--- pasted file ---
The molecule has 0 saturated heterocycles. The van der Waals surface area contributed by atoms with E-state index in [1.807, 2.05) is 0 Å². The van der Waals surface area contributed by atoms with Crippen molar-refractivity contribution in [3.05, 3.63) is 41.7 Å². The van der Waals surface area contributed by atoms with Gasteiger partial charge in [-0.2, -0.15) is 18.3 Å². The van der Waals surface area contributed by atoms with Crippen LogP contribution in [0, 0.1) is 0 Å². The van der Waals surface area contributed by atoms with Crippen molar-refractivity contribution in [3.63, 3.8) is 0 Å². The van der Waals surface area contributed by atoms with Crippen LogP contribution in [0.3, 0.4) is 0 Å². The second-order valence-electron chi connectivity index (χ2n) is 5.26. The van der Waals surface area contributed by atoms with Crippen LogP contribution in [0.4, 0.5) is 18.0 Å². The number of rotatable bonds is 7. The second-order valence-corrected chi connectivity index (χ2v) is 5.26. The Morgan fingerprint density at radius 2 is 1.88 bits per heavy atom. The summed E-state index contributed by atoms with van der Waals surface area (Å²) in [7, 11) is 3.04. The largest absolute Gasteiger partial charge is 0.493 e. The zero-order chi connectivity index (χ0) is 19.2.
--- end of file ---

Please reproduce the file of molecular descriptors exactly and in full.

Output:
The molecule has 0 saturated heterocycles. The van der Waals surface area contributed by atoms with E-state index in [1.807, 2.05) is 0 Å². The van der Waals surface area contributed by atoms with Crippen molar-refractivity contribution in [3.05, 3.63) is 41.7 Å². The van der Waals surface area contributed by atoms with Gasteiger partial charge in [-0.2, -0.15) is 18.3 Å². The van der Waals surface area contributed by atoms with Crippen LogP contribution in [0, 0.1) is 0 Å². The van der Waals surface area contributed by atoms with Crippen molar-refractivity contribution in [3.63, 3.8) is 0 Å². The van der Waals surface area contributed by atoms with Crippen LogP contribution in [0.3, 0.4) is 0 Å². The second-order valence-electron chi connectivity index (χ2n) is 5.26. The van der Waals surface area contributed by atoms with Crippen LogP contribution in [0.4, 0.5) is 18.0 Å². The number of rotatable bonds is 7. The second-order valence-corrected chi connectivity index (χ2v) is 5.26. The Morgan fingerprint density at radius 2 is 1.88 bits per heavy atom. The summed E-state index contributed by atoms with van der Waals surface area (Å²) in [7, 11) is 3.04. The largest absolute Gasteiger partial charge is 0.493 e. The zero-order chi connectivity index (χ0) is 19.2.